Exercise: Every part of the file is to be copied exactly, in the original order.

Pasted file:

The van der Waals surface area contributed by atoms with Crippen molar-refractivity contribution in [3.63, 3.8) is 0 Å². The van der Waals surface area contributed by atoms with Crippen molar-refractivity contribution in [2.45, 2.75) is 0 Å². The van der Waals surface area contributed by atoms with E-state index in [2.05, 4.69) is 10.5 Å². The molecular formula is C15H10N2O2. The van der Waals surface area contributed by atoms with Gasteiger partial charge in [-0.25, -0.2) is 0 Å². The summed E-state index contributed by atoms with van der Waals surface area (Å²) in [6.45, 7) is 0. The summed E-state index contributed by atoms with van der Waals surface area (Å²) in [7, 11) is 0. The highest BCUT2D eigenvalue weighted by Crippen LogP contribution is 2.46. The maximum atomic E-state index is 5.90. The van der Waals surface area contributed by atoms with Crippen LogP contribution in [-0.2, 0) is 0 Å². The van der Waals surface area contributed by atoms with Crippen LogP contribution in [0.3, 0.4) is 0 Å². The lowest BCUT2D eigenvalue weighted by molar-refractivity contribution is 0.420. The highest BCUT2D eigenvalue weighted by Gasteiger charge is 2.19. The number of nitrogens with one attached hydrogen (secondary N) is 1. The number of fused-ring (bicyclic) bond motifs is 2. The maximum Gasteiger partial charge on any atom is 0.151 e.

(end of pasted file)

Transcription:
The van der Waals surface area contributed by atoms with Crippen molar-refractivity contribution in [3.63, 3.8) is 0 Å². The van der Waals surface area contributed by atoms with Crippen molar-refractivity contribution in [2.45, 2.75) is 0 Å². The van der Waals surface area contributed by atoms with E-state index in [2.05, 4.69) is 10.5 Å². The molecular formula is C15H10N2O2. The van der Waals surface area contributed by atoms with Gasteiger partial charge in [-0.25, -0.2) is 0 Å². The summed E-state index contributed by atoms with van der Waals surface area (Å²) in [6.45, 7) is 0. The summed E-state index contributed by atoms with van der Waals surface area (Å²) in [7, 11) is 0. The highest BCUT2D eigenvalue weighted by Crippen LogP contribution is 2.46. The maximum atomic E-state index is 5.90. The van der Waals surface area contributed by atoms with Crippen LogP contribution in [-0.2, 0) is 0 Å². The van der Waals surface area contributed by atoms with Crippen LogP contribution in [0.3, 0.4) is 0 Å². The lowest BCUT2D eigenvalue weighted by molar-refractivity contribution is 0.420. The highest BCUT2D eigenvalue weighted by Gasteiger charge is 2.19. The number of nitrogens with one attached hydrogen (secondary N) is 1. The number of fused-ring (bicyclic) bond motifs is 2. The maximum Gasteiger partial charge on any atom is 0.151 e.